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I'm gonna speculate a little and say that in a real RIT deployment the sense of urgency will probably be increased. That being said, I'm gonna humbly offer my perspective as a company officer. When I was riding backwards, I felt invincible and put all responsibility of safety on the officer. Now that I am an officer, the weight of that responsibility is a humbling thing, and it should be. I know that with the normal group of hard charging firefighters, when an officer turns the leash loose, they're gonna charge forward, especially when emotions run high. Knowing that I am responsible for not only completing the mission, but doing it with the safety of someone's life, not just my own anymore. Also, during the search you describe, the searchers main goal is to search. The officer needs to think about how they are going to complete the mission, maintain orientation, listen to the radio, worry about conditions, and watch his hard chargers. All this will (and should) slow him down. If you get hurt that officer will spend the rest of his life blaming himself, especially if he feels it could have been prevented.

I am always saying that we are being safety-ed to death anymore. We have a dangerous job and at times we are expected to take risks, and we should. But at the same time we can't take crazy chances,it has to be controlled. So there is the fine line we walk.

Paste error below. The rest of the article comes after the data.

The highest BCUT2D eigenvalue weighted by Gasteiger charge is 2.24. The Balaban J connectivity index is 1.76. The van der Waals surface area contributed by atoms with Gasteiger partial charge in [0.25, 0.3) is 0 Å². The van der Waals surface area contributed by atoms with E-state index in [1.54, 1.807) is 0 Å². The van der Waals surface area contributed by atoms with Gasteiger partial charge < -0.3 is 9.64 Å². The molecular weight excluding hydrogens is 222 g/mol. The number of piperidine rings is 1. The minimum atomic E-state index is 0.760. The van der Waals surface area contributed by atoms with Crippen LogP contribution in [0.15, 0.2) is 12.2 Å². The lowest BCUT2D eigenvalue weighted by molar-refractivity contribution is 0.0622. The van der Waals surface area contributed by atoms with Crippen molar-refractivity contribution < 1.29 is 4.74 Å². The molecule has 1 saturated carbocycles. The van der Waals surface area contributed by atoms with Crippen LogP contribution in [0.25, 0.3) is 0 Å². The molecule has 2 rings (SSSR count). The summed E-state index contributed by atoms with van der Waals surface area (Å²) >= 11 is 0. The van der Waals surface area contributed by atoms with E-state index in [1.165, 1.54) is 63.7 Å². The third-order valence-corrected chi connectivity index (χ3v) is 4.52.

Bryan Lafleur

"There is too much tact and not enough courage in today's American society. Maj. Gene Duncan, USMC
Thanks Bryan. I don't want to come off hypercritical, or like a know it all, it just seems to me that speed needs to be taught to the officers as well.

I hear the same argument a lot in the fire service: "I'm the officer, and you are in my charge...." and again, I do really understand the reasons behind span of control. I've been cussed as a newboy for leaving the porch when directed to stay and I rely on the officer to protect me when I've got my head down "doing work."

It just seems that in the name of protection, we are crippling the rescue efforts. I don't want to become another victim, as the saying goes, but there is somebody, brother or sister that needs us to get in fast, if nothing else to assess and place on a fresh supply of air.

Do you feel that this difference in pace could be alleviated by communication? It is our policy and I think the trend to stay in voice communications with our officer and air nav. Meaning that as long as one can hear the voices of their team members then they are within reasonable distance and can be reigned in appropriately, or as needed to stay safe.

I personally like the idea of the officer entering the structure to listen for a bit before admitting his search crew in. Then like a jumpmaster on an airplane the officer could give the all clear to enter. I like this for two reasons:

1. Officer gets a chance to point his men in a direction. Upon entering he can say "follow the line," or "screw the line, the PAS is coming from this direction,"
2. All the members will be accounted for at the start without getting the "jump" on the officer while he uses his tick or his senses to decide his course. With a direction to go, all members can head off with the officer's confidence that they have at least been reasonably briefed as to conditions and expectations.

With proper communication it seems that the time spent in sizeup, would counterbalance or sway flex time to the favor of the seachers as they would not have to be slowed, or re-directed unnecessarily. At intervals the officer could halt search to re-evaluate conditions and then consult his men for input.

I feel that this could be reasonably accomplished while still allowing for rapid search and allowing the officer to keep up. Not that it was implied by your post but an officer with his head in the TIC is too reliant on technology, slow and ineffective.